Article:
Jimmy/Saul gets into serious business like never before, running into a familiar face from Breaking Bad.
Jimmy enacts his plan to help Huell. Nacho thinks about a way out.
AMC’s Breaking Bad
Season 1, Episode 6: “Crazy Handful of Nothin'”
Directed by Bronwen Hughes
Written by George Mastras
* For a review of the previous episode, “Gray Matter” – click here
* For a review of the Season 1 finale, “A No-Rough-Stuff-Type Deal” – click here
The start of this episode opens as Walt (Bryan Cranston) returns to Jesse (Aaron Paul), ready to cook in the Winnebago. But as he proclaims “no more violence“, we also get cuts of a new Walt, a shaved head. He walks across a parking lot with a ton of people bewildered by him. He’s bleeding slightly and toting a large bag, no doubt filled with money. The irony is not lost.
Cut back to a time before this coming incident. Walt does his chemotherapy, as Skyler (Anna Gunn) sits next to him, supportive and loving. She asks again about Elliott Schwartz and his paying of the bills. Turns out, Walt is continually lying. The mountain of lies has already begun. How big will it grow? Awful damn high, I bet. For the time being, Walter writes out thousands of dollars in cheques to the treatment center and goes about his daily life, trying to hide the burgeoning meth business under his chemistry teacher facade. At school, he’s discovering the side effects of the chemotherapy coming down on him; Walt sneaks away from class after struggling a little, vomiting hard into the school toilet. “The faster they undergo change the more violent the explosion,” he tells his class while discussing chemical compounds, but really – he’s talking about himself. In the bathroom, a janitor named Hugo helps Walter out after he makes a bit of a mess. So sad to see an independent guy like Walt having to deal with this brutal illness.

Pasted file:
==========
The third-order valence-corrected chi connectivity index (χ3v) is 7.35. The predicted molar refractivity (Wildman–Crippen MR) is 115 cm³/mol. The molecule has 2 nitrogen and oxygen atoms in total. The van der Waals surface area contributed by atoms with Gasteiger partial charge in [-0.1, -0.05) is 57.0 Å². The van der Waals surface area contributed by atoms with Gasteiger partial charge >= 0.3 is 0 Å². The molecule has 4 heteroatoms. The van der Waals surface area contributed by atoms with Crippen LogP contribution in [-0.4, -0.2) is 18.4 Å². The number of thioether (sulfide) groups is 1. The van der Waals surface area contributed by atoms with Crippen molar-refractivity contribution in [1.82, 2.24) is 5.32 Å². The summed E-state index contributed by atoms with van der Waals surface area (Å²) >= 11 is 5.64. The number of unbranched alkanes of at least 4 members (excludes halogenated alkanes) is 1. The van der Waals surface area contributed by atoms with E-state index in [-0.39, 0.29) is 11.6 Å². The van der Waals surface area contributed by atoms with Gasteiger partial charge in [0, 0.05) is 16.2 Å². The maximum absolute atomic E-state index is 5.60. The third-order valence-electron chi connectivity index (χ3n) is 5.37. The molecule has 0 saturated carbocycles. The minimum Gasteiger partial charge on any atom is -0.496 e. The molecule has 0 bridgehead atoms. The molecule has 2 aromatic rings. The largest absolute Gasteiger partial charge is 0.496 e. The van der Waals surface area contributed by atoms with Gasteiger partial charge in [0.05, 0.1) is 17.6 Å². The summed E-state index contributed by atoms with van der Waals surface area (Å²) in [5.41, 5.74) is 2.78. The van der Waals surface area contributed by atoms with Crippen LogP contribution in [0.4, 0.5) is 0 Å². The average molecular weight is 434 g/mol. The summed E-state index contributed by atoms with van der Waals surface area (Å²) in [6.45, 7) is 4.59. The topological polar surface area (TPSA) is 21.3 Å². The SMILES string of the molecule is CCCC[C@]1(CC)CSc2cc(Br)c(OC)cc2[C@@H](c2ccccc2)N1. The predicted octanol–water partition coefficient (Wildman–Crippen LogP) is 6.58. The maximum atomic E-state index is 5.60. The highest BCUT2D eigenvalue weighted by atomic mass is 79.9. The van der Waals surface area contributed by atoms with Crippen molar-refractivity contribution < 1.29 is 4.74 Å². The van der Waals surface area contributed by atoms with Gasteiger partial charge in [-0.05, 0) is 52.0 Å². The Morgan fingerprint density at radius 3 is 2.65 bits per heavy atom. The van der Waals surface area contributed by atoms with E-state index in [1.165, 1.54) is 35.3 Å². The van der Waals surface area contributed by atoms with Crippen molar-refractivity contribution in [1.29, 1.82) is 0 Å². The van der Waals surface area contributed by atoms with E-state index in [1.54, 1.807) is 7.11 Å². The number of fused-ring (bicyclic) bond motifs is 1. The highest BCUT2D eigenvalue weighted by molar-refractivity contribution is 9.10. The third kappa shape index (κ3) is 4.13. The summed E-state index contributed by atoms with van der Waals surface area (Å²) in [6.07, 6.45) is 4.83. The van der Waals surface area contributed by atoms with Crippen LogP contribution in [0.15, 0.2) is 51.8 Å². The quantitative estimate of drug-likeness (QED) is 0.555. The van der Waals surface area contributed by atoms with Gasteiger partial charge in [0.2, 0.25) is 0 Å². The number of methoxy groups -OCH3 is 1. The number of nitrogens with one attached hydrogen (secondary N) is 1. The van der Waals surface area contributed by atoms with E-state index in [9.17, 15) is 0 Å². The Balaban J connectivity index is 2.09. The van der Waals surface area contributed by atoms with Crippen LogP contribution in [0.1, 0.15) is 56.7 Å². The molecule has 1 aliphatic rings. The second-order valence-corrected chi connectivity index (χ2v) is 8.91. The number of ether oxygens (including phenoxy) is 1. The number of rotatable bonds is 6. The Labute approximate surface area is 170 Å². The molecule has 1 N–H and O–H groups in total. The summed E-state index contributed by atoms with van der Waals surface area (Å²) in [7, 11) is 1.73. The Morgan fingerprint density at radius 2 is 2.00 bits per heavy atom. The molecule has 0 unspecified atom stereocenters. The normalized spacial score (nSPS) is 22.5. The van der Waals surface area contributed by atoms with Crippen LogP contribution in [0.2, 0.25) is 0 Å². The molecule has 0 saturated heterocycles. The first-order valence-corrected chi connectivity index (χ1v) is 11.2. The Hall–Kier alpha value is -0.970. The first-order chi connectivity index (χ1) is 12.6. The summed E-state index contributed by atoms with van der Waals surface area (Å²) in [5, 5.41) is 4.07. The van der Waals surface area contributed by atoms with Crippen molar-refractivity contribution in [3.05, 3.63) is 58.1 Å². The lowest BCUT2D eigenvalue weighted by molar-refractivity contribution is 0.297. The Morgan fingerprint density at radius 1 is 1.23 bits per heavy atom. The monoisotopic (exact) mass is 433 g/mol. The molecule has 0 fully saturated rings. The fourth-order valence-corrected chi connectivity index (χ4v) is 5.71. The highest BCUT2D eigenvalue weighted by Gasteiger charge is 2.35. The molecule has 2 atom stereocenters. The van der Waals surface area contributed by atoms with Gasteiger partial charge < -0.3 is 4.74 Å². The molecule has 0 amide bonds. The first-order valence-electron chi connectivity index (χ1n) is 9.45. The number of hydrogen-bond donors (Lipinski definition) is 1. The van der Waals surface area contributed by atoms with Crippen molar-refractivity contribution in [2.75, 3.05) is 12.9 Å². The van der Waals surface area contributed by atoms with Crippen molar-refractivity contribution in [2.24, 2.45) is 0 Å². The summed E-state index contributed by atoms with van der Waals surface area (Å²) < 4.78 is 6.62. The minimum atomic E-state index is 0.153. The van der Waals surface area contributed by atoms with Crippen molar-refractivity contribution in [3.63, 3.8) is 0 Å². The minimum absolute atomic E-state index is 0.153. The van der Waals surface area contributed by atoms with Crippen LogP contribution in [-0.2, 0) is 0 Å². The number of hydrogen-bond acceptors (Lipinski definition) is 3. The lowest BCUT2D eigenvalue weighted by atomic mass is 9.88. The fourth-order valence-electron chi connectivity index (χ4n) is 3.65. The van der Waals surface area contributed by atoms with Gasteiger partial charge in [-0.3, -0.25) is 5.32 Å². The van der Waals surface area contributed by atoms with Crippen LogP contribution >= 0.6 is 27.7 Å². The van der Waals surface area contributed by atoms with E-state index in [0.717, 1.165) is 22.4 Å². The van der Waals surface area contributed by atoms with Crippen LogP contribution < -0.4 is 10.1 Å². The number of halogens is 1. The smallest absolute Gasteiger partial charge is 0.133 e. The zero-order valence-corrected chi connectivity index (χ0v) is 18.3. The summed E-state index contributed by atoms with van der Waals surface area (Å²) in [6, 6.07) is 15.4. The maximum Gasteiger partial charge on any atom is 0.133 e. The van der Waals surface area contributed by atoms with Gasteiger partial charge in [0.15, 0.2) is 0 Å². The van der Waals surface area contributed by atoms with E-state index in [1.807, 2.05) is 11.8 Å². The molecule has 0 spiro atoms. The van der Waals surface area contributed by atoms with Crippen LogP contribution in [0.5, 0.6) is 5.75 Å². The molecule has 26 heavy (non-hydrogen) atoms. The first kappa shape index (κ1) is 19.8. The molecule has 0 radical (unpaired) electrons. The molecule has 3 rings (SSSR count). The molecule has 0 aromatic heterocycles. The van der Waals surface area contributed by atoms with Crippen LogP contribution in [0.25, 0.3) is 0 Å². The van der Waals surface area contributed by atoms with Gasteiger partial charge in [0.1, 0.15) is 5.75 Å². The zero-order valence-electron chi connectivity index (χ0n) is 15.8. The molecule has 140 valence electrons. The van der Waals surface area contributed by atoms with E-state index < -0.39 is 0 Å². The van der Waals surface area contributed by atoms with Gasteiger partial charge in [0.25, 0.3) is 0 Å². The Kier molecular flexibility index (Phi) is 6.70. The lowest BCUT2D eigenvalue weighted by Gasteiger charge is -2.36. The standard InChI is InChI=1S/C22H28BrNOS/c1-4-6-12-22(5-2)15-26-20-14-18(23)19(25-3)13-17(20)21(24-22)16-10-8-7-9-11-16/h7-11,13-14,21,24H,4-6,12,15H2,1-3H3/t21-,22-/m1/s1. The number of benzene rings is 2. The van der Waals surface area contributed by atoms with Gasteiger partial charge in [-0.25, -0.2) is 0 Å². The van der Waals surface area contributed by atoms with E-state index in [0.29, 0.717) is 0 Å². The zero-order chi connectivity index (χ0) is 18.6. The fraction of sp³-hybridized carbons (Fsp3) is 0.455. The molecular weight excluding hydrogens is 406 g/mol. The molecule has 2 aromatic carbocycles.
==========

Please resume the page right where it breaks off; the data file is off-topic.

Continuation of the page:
Then there’s Skyler, Walt Jr (RJ Mitte) and Walt Sr at a meeting, some support group for cancer patients and their families. His wife asks about where he disappears from time to time, which pushes Walt into one of the first few lies he’s been trafficking in. Walt says he needs alone time, so that gets him out of the house and away from the family a bit.
And now we’re back in the Winnebago with Walt, cooking up their product. He’s having trouble, though. The chemicals make him woozy and eventually send him flying out the door, into the desert. Jesse ends up noticing some marks on Mr. White after he unzips the protective suit he’s wearing. Pinkman knows about the cancer, due to his aunt having a similar dot on her chest, the targeting for radiation. Turns out Jesse is a little pissed about not being told, them being partners and all. Above all, he now understands exactly why Mr. White wanted to get into the meth business: he’ll likely be checking out, soon enough.
Too ill to get the batch done, Walt has Jesse finish up where he started.
In the city, Hank Schrader (Dean Norris) and his parnter Steve Gomez (Steven Michael Quezada) meet up. They’ve identified the gas mask in the desert: it came from the high school where Walt teaches. Uh oh? Nah. Hank would never ever suspect Walt has anything to do with it. He was almost floored when finding out Walt smoked a bit of pot, so naturally Mr. White is too inconspicuous for anybody to ever assume he’s cooking drugs.
Taking over on all fronts, Jesse is out about town selling off their new excellent product, from gas stations to laundromats to silver-grilled gangsters hanging in parking lots. Only the money he brings back to Walt isn’t what the man was expecting. He wants to move to the big time, he doesn’t want Jesse selling it in small amounts. Although, the younger of the two points out: “You don‘t know jack about slingin‘ dope.”
They start to talk about who took Krazy-8’s place in the meth food chain. A man named Tuco Salamanca (Raymond Cruz) has taken over the business. He is very high up the chain, which Jesse makes clear. So they need to have some sort of in-road to the big man. Walt yells at his partner – “Just grow some fucking balls” – but is that going to be good for Jesse? Will being forced into talking with this Tuco make things any better, or is it going to spiral them downward into more criminality, more murder, more madness?